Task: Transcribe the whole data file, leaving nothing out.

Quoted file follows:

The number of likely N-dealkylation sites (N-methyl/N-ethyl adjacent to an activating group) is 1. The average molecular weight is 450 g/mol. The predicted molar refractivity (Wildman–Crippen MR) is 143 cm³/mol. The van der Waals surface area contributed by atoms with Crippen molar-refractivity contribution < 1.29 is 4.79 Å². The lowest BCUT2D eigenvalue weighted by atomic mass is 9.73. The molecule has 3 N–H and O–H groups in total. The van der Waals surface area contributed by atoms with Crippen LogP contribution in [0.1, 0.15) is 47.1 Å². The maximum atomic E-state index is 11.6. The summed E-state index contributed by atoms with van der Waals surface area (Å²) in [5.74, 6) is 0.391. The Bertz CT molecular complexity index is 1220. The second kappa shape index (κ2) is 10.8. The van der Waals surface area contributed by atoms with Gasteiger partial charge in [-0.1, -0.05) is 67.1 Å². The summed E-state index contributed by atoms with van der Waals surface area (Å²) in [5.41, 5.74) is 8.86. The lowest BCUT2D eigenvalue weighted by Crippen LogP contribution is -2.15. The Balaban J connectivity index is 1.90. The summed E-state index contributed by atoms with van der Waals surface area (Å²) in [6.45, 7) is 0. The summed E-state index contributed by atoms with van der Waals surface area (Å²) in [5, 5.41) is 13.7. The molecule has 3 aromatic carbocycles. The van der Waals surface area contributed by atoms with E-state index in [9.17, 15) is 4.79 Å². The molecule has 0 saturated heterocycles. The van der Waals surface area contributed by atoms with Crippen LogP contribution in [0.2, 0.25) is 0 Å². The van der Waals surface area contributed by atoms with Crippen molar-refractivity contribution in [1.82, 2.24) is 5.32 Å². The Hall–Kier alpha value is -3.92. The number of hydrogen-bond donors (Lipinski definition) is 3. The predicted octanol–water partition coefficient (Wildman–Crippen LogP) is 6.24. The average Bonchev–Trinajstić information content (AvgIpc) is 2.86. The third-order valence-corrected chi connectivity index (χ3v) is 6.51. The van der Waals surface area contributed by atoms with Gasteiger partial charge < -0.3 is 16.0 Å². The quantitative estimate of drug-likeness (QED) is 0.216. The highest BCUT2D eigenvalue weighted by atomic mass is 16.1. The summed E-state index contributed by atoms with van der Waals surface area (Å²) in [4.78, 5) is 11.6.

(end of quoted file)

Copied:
The number of likely N-dealkylation sites (N-methyl/N-ethyl adjacent to an activating group) is 1. The average molecular weight is 450 g/mol. The predicted molar refractivity (Wildman–Crippen MR) is 143 cm³/mol. The van der Waals surface area contributed by atoms with Crippen molar-refractivity contribution < 1.29 is 4.79 Å². The lowest BCUT2D eigenvalue weighted by atomic mass is 9.73. The molecule has 3 N–H and O–H groups in total. The van der Waals surface area contributed by atoms with Crippen LogP contribution in [0.1, 0.15) is 47.1 Å². The maximum atomic E-state index is 11.6. The summed E-state index contributed by atoms with van der Waals surface area (Å²) in [5.74, 6) is 0.391. The Bertz CT molecular complexity index is 1220. The second kappa shape index (κ2) is 10.8. The van der Waals surface area contributed by atoms with Gasteiger partial charge in [-0.1, -0.05) is 67.1 Å². The summed E-state index contributed by atoms with van der Waals surface area (Å²) in [5.41, 5.74) is 8.86. The lowest BCUT2D eigenvalue weighted by Crippen LogP contribution is -2.15. The Balaban J connectivity index is 1.90. The summed E-state index contributed by atoms with van der Waals surface area (Å²) in [6.45, 7) is 0. The summed E-state index contributed by atoms with van der Waals surface area (Å²) in [5, 5.41) is 13.7. The molecule has 3 aromatic carbocycles. The van der Waals surface area contributed by atoms with E-state index in [9.17, 15) is 4.79 Å². The molecule has 0 saturated heterocycles. The van der Waals surface area contributed by atoms with Crippen LogP contribution in [0.2, 0.25) is 0 Å². The van der Waals surface area contributed by atoms with Crippen molar-refractivity contribution in [1.82, 2.24) is 5.32 Å². The Hall–Kier alpha value is -3.92. The number of hydrogen-bond donors (Lipinski definition) is 3. The predicted octanol–water partition coefficient (Wildman–Crippen LogP) is 6.24. The average Bonchev–Trinajstić information content (AvgIpc) is 2.86. The third-order valence-corrected chi connectivity index (χ3v) is 6.51. The van der Waals surface area contributed by atoms with Gasteiger partial charge < -0.3 is 16.0 Å². The quantitative estimate of drug-likeness (QED) is 0.216. The highest BCUT2D eigenvalue weighted by atomic mass is 16.1. The summed E-state index contributed by atoms with van der Waals surface area (Å²) in [4.78, 5) is 11.6.